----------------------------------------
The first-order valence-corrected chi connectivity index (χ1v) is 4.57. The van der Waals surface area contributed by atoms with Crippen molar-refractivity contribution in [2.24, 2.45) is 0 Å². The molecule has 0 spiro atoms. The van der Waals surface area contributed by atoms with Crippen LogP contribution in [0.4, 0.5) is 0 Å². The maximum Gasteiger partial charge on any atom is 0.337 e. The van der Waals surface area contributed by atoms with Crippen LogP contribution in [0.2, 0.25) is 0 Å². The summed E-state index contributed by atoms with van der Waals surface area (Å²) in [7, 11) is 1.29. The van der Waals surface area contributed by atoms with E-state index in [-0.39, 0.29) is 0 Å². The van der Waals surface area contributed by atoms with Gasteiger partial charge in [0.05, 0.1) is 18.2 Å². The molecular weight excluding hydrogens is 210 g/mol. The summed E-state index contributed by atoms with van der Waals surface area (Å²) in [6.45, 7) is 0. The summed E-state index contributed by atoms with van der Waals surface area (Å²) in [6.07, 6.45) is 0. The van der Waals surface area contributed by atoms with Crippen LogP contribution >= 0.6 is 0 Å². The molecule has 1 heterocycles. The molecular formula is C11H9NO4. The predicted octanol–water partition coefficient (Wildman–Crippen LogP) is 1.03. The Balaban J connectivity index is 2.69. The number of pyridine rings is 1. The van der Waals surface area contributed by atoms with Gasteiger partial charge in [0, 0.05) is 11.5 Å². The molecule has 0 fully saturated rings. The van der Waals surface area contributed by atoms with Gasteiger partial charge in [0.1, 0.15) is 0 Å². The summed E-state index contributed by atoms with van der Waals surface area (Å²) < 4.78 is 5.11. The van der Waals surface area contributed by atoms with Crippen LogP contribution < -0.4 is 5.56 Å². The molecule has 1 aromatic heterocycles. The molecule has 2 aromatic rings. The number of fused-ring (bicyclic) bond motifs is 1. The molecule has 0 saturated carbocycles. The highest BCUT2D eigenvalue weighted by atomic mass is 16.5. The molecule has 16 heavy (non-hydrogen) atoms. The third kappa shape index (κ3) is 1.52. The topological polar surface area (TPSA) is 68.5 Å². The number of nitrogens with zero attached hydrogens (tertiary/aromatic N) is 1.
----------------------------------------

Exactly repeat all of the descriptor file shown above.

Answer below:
The first-order valence-corrected chi connectivity index (χ1v) is 4.57. The van der Waals surface area contributed by atoms with Crippen molar-refractivity contribution in [2.24, 2.45) is 0 Å². The molecule has 0 spiro atoms. The van der Waals surface area contributed by atoms with Crippen LogP contribution in [0.4, 0.5) is 0 Å². The maximum Gasteiger partial charge on any atom is 0.337 e. The van der Waals surface area contributed by atoms with Crippen LogP contribution in [0.2, 0.25) is 0 Å². The summed E-state index contributed by atoms with van der Waals surface area (Å²) in [7, 11) is 1.29. The van der Waals surface area contributed by atoms with E-state index in [-0.39, 0.29) is 0 Å². The van der Waals surface area contributed by atoms with Gasteiger partial charge in [0.05, 0.1) is 18.2 Å². The molecular weight excluding hydrogens is 210 g/mol. The summed E-state index contributed by atoms with van der Waals surface area (Å²) in [6.45, 7) is 0. The summed E-state index contributed by atoms with van der Waals surface area (Å²) in [6.07, 6.45) is 0. The van der Waals surface area contributed by atoms with Crippen LogP contribution >= 0.6 is 0 Å². The molecule has 1 heterocycles. The molecular formula is C11H9NO4. The predicted octanol–water partition coefficient (Wildman–Crippen LogP) is 1.03. The Balaban J connectivity index is 2.69. The number of pyridine rings is 1. The van der Waals surface area contributed by atoms with Gasteiger partial charge in [0, 0.05) is 11.5 Å². The molecule has 0 fully saturated rings. The van der Waals surface area contributed by atoms with Gasteiger partial charge in [0.1, 0.15) is 0 Å². The summed E-state index contributed by atoms with van der Waals surface area (Å²) < 4.78 is 5.11. The van der Waals surface area contributed by atoms with Crippen LogP contribution < -0.4 is 5.56 Å². The molecule has 1 aromatic heterocycles. The molecule has 2 aromatic rings. The number of fused-ring (bicyclic) bond motifs is 1. The molecule has 0 saturated carbocycles. The highest BCUT2D eigenvalue weighted by atomic mass is 16.5. The molecule has 16 heavy (non-hydrogen) atoms. The third kappa shape index (κ3) is 1.52. The topological polar surface area (TPSA) is 68.5 Å². The number of nitrogens with zero attached hydrogens (tertiary/aromatic N) is 1.